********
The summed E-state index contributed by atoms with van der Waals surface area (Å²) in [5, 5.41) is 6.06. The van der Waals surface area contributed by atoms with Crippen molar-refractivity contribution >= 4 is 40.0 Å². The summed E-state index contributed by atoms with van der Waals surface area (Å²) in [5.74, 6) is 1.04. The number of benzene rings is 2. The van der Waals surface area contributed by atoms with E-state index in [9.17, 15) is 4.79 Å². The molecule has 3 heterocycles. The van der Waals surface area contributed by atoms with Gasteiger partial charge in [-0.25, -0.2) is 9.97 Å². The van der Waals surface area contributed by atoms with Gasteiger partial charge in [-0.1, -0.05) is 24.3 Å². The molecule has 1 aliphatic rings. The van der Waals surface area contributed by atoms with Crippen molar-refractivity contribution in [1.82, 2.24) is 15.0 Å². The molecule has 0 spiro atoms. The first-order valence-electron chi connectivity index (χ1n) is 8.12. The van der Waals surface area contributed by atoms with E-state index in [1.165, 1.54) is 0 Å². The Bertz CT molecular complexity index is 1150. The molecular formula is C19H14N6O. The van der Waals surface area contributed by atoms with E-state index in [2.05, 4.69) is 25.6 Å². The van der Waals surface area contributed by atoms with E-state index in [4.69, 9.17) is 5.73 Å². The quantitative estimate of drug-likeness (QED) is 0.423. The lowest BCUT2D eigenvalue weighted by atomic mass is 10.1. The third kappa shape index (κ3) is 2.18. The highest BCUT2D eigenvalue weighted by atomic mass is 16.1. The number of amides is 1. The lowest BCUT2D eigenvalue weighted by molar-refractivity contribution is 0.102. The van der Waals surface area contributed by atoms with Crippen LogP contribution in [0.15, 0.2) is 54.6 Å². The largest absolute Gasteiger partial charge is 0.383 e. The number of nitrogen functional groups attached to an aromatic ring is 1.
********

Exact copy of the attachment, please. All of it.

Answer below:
The summed E-state index contributed by atoms with van der Waals surface area (Å²) in [5, 5.41) is 6.06. The van der Waals surface area contributed by atoms with Crippen molar-refractivity contribution >= 4 is 40.0 Å². The summed E-state index contributed by atoms with van der Waals surface area (Å²) in [5.74, 6) is 1.04. The number of benzene rings is 2. The van der Waals surface area contributed by atoms with E-state index in [9.17, 15) is 4.79 Å². The molecule has 3 heterocycles. The van der Waals surface area contributed by atoms with Gasteiger partial charge in [-0.25, -0.2) is 9.97 Å². The van der Waals surface area contributed by atoms with Gasteiger partial charge in [-0.1, -0.05) is 24.3 Å². The molecule has 1 aliphatic rings. The van der Waals surface area contributed by atoms with Crippen molar-refractivity contribution in [1.82, 2.24) is 15.0 Å². The molecule has 0 spiro atoms. The first-order valence-electron chi connectivity index (χ1n) is 8.12. The van der Waals surface area contributed by atoms with E-state index in [1.165, 1.54) is 0 Å². The Bertz CT molecular complexity index is 1150. The molecular formula is C19H14N6O. The van der Waals surface area contributed by atoms with E-state index in [2.05, 4.69) is 25.6 Å². The van der Waals surface area contributed by atoms with E-state index in [4.69, 9.17) is 5.73 Å². The quantitative estimate of drug-likeness (QED) is 0.423. The lowest BCUT2D eigenvalue weighted by atomic mass is 10.1. The third kappa shape index (κ3) is 2.18. The highest BCUT2D eigenvalue weighted by atomic mass is 16.1. The number of amides is 1. The lowest BCUT2D eigenvalue weighted by molar-refractivity contribution is 0.102. The van der Waals surface area contributed by atoms with Crippen LogP contribution in [0.15, 0.2) is 54.6 Å². The largest absolute Gasteiger partial charge is 0.383 e. The number of nitrogen functional groups attached to an aromatic ring is 1.